Round 1 Investors converted at the $4M cap as opposed to the 20% discount. The Founding Team, though, end up with 36% of the Company, whereas in Example 1, they ended up with 39%.

The difference then, at the same terms, was ~3% extra dilution by taking a convertible note instead of equity.

This 3% can be substantially increased if founders take on more capital on the notes, offer a lower cap, or a larger discount. In a few different permutations of this model, the delta ended up being 6%-8%.

At the end of the day, the fact that founders are taking “extra dilution” is not the problem. It’s the fact that many aren’t realizing it. And when it comes to the date when this is realized, it can understandably be extremely unsettling.

So, if you’re a founder and want to play with the different scenarios, feel free to reach out to me and I can share this model with you.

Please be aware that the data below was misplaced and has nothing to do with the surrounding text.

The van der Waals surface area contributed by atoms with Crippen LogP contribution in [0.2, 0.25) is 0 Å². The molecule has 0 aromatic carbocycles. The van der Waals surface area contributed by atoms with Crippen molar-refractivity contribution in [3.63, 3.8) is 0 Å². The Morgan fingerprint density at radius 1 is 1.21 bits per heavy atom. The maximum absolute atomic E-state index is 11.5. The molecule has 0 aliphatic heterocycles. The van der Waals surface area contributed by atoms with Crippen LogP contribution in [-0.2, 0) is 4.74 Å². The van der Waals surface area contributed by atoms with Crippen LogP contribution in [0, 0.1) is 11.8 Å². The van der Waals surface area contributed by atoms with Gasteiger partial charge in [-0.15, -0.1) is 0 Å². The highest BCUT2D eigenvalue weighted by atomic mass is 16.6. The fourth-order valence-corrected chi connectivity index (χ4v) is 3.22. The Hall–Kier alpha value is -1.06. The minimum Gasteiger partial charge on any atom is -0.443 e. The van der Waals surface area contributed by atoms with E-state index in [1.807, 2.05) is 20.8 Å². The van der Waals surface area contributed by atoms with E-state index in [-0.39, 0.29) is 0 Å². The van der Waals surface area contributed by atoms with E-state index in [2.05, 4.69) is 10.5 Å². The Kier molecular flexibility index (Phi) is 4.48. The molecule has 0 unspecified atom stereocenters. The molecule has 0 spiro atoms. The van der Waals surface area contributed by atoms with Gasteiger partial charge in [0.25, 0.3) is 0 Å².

Dilution: Priced Rounds vs Convertible Notes

NYC VC 2017

Be Happy

On a daily basis, I am inspired by blogs from the likes of Fred Wilson (AVC) and Brad Feld (Feld Thoughts) who consistently publish insightful and educational pieces for entrepreneurs, investors, and anyone who wants to better understand early stage investing and current technology trends.

From this inspiration, I’ve committed to be a more prolific writer in 2017 and beyond.

This morning, I was talking to a long time friend, advisor, and co-founder of Everplans, Adam Seifer about the ever changing landscape of early stage investing.

Specifically, we were discussing how NYC was become a more competitive market, with many of the micro-VCs now writing bigger checks ($500k-$1M) leaving less room for other firms and angels to participate in the seed round.    Most of the micro-VCs have well defined investment thesis’ and thus look to take a big position in early stage companies that fit their profile.

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NYC VC 2017

Welcoming Nisa Amoils

Be Happy